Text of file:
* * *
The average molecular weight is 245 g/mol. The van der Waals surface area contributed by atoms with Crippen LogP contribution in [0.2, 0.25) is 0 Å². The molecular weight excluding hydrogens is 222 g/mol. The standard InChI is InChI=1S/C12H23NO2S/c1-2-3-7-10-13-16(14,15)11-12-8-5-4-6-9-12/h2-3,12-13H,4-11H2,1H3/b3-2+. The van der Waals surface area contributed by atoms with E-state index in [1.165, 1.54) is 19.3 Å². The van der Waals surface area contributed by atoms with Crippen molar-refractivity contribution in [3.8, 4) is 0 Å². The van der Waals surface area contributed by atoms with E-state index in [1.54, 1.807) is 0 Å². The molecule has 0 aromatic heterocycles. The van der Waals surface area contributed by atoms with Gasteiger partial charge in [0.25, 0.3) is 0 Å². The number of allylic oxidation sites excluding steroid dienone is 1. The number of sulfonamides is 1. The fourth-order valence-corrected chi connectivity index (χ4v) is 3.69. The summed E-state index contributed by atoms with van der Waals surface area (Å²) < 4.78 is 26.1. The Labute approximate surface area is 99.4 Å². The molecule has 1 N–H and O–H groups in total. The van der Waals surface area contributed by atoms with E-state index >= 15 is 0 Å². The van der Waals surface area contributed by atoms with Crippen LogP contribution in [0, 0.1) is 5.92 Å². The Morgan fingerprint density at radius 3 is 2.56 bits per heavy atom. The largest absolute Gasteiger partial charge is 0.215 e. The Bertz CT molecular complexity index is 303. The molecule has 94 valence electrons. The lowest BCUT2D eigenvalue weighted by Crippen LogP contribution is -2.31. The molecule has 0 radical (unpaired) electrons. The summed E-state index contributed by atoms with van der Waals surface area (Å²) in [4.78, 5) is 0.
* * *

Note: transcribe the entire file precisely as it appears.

The average molecular weight is 245 g/mol. The van der Waals surface area contributed by atoms with Crippen LogP contribution in [0.2, 0.25) is 0 Å². The molecular weight excluding hydrogens is 222 g/mol. The standard InChI is InChI=1S/C12H23NO2S/c1-2-3-7-10-13-16(14,15)11-12-8-5-4-6-9-12/h2-3,12-13H,4-11H2,1H3/b3-2+. The van der Waals surface area contributed by atoms with E-state index in [1.165, 1.54) is 19.3 Å². The van der Waals surface area contributed by atoms with Crippen molar-refractivity contribution in [3.8, 4) is 0 Å². The van der Waals surface area contributed by atoms with E-state index in [1.54, 1.807) is 0 Å². The molecule has 0 aromatic heterocycles. The van der Waals surface area contributed by atoms with Gasteiger partial charge in [0.25, 0.3) is 0 Å². The number of allylic oxidation sites excluding steroid dienone is 1. The number of sulfonamides is 1. The fourth-order valence-corrected chi connectivity index (χ4v) is 3.69. The summed E-state index contributed by atoms with van der Waals surface area (Å²) < 4.78 is 26.1. The Labute approximate surface area is 99.4 Å². The molecule has 1 N–H and O–H groups in total. The van der Waals surface area contributed by atoms with E-state index >= 15 is 0 Å². The van der Waals surface area contributed by atoms with Crippen LogP contribution in [0, 0.1) is 5.92 Å². The Morgan fingerprint density at radius 3 is 2.56 bits per heavy atom. The largest absolute Gasteiger partial charge is 0.215 e. The Bertz CT molecular complexity index is 303. The molecule has 94 valence electrons. The lowest BCUT2D eigenvalue weighted by Crippen LogP contribution is -2.31. The molecule has 0 radical (unpaired) electrons. The summed E-state index contributed by atoms with van der Waals surface area (Å²) in [4.78, 5) is 0.